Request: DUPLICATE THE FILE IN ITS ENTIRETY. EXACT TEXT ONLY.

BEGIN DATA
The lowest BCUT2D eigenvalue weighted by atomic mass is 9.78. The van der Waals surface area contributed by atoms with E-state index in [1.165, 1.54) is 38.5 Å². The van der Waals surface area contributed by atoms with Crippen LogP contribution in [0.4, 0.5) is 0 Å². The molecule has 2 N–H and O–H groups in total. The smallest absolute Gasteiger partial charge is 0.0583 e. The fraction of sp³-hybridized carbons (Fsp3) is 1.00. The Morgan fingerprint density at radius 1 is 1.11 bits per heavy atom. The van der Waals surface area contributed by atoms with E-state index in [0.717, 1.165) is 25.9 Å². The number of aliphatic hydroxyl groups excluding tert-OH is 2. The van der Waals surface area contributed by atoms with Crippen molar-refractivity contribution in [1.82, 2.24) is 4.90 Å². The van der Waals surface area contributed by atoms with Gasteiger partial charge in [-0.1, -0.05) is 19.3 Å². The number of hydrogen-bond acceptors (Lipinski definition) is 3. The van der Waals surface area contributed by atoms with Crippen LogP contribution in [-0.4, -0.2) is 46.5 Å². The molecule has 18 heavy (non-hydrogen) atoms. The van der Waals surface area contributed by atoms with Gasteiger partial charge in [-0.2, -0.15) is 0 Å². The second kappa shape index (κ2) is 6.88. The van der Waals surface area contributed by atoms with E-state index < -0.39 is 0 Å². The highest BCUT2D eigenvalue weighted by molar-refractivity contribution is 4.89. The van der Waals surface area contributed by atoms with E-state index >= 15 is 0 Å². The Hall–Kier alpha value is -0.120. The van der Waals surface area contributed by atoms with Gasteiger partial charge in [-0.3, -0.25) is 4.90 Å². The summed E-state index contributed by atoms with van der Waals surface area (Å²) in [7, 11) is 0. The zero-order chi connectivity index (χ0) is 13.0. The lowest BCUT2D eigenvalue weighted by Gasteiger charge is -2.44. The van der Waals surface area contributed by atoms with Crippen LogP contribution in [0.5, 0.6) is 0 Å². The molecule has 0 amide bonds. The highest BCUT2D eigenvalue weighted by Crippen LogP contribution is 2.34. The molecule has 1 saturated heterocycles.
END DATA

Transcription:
The lowest BCUT2D eigenvalue weighted by atomic mass is 9.78. The van der Waals surface area contributed by atoms with E-state index in [1.165, 1.54) is 38.5 Å². The van der Waals surface area contributed by atoms with Crippen LogP contribution in [0.4, 0.5) is 0 Å². The molecule has 2 N–H and O–H groups in total. The smallest absolute Gasteiger partial charge is 0.0583 e. The fraction of sp³-hybridized carbons (Fsp3) is 1.00. The Morgan fingerprint density at radius 1 is 1.11 bits per heavy atom. The van der Waals surface area contributed by atoms with E-state index in [0.717, 1.165) is 25.9 Å². The number of aliphatic hydroxyl groups excluding tert-OH is 2. The van der Waals surface area contributed by atoms with Crippen molar-refractivity contribution in [1.82, 2.24) is 4.90 Å². The van der Waals surface area contributed by atoms with Gasteiger partial charge in [-0.1, -0.05) is 19.3 Å². The number of hydrogen-bond acceptors (Lipinski definition) is 3. The van der Waals surface area contributed by atoms with Crippen LogP contribution in [-0.4, -0.2) is 46.5 Å². The molecule has 18 heavy (non-hydrogen) atoms. The van der Waals surface area contributed by atoms with Gasteiger partial charge in [-0.2, -0.15) is 0 Å². The second kappa shape index (κ2) is 6.88. The van der Waals surface area contributed by atoms with E-state index < -0.39 is 0 Å². The highest BCUT2D eigenvalue weighted by molar-refractivity contribution is 4.89. The van der Waals surface area contributed by atoms with E-state index >= 15 is 0 Å². The Hall–Kier alpha value is -0.120. The van der Waals surface area contributed by atoms with Gasteiger partial charge in [-0.3, -0.25) is 4.90 Å². The summed E-state index contributed by atoms with van der Waals surface area (Å²) in [7, 11) is 0. The zero-order chi connectivity index (χ0) is 13.0. The lowest BCUT2D eigenvalue weighted by Gasteiger charge is -2.44. The van der Waals surface area contributed by atoms with Crippen LogP contribution in [0.5, 0.6) is 0 Å². The molecule has 0 amide bonds. The highest BCUT2D eigenvalue weighted by Crippen LogP contribution is 2.34. The molecule has 1 saturated heterocycles.